I have always loved TweetDeck. And when Twitter acquired TweetDeck for $40 million back in 2011, I became very worried. I was worried that they would mess with the beautifully elegant Adobe Air application that sat on my desktop. And mess they did. The new web-based TweetDeck never seemed to work as well. And then just a few weeks ago, Twitter announced that it was killing off it’s Air app for the desktop, iPhone and Android.
What would I do?
Back in the day, not that long ago really . . . Twitter was a social media utopia. People would follow everybody. It was, “You follow me, I’ll follow you.” That all changed as Twitter gradually morphed into a network of D-list celebrities, spammers and skeevy Internet marketers.
There are still many reasons for brands to develop a strong presence on Twitter. The infographic above provides some of the ways in which you can do that. In the end, it’s
Clients often ask me when this social media fad will blow over. I tell them, it won’t. It will evolve and somewhere in the world the next Mark Zuckerberg… is creating the next Facebook, or Google, or eBay.
I was blown away by the infographic above. Every 60 seconds on the Internet,
695,000 Facebook status updates are made
98,000 Tweets are tweeted
3,600 Photos are uploaded to Instagram
100 New LinkedIn accounts are opened
60 New Blogs are created
Social media, specifically some well-publicized “hacks” on the Twitter accounts of Burger King and Jeep have made the news in the last few days. Oh, and in case you missed it, HMV, a British electronics company laid off about 100 people last month. Normally a layoff such as this would not make the news. But this one did because a rogue employee tweeted the layoff – live – all of the details – as it was unfolding. It seems that
Recently an article questioned how social media could get more people to tune in to TV shows. That’s understandable, as prime time viewers are falling fast. Almost as many people watched the singing marriage proposal on YouTube than watched the season finale of Glee. But trying to drive people from social media back to TV seems like swimming upstream. If more people are engaging in a TV show genre online than via primetime broadcast, why not move the TV show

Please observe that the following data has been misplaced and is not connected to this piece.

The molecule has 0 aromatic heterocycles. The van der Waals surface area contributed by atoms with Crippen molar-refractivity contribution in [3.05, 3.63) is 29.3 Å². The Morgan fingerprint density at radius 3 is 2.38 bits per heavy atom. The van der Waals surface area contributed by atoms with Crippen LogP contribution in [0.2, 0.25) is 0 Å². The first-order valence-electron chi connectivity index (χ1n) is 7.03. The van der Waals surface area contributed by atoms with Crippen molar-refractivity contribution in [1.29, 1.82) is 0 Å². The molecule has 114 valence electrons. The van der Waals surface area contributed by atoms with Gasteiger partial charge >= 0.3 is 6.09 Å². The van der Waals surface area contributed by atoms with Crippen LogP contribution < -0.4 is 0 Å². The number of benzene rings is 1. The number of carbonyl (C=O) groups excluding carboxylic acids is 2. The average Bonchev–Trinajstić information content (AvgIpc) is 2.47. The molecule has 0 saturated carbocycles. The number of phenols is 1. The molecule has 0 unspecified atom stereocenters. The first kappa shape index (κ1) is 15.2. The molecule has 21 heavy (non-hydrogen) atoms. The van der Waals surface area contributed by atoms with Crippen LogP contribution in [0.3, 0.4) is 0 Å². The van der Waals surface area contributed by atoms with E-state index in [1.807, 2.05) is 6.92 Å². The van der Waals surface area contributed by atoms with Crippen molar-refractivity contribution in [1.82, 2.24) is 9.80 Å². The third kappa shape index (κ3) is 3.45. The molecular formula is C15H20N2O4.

If you were watching ABC-7 on Sunday morning, there I was… on the screen talking and not sure what I was saying.. Something strange happens to me when the cameras turn out… The topic was the Super Bowl… So I went off a bit.. Last week when all the Super Bowl ads were released to the hounds of the media, I sat there in front of my lap top, with my jaw on the keys.. Was I seeing all this
It all started in June when someone turned on some sort of “I want TV” machine. So we got going. First with Middleburg Bank with two new fox commercials, Then Melwood which will break in a week, then Washington Gas, and Steal My ID. Plus one that is being wrapped up now for another client. All in three months. Pheeww! We have all gained weight from those red licorice stick things at the craft service table, and from stress eating.…
In the beginning, when social media was young, it was important to get followers and fans. Remember Ashton Kutcher’s race to get to 1 million followers on Twitter…? The idea was that you would acquire as many fans and followers as you could, you’d tweet messages out to them, post to your Facebook page, and your fans and followers would somehow interact with you. They might “like” your Facebook post, maybe post a comment to your wall, or re-tweet
Once more, we see that talking animals are a cinch to go viral. More than 41 million views since it was uploaded on May 1st.
And if you don’t like that one, here’s another video that made the national news. Young Trent, who is just a year old definitely captured the attention of this big cat at the Cheyenne Mountain Zoo.…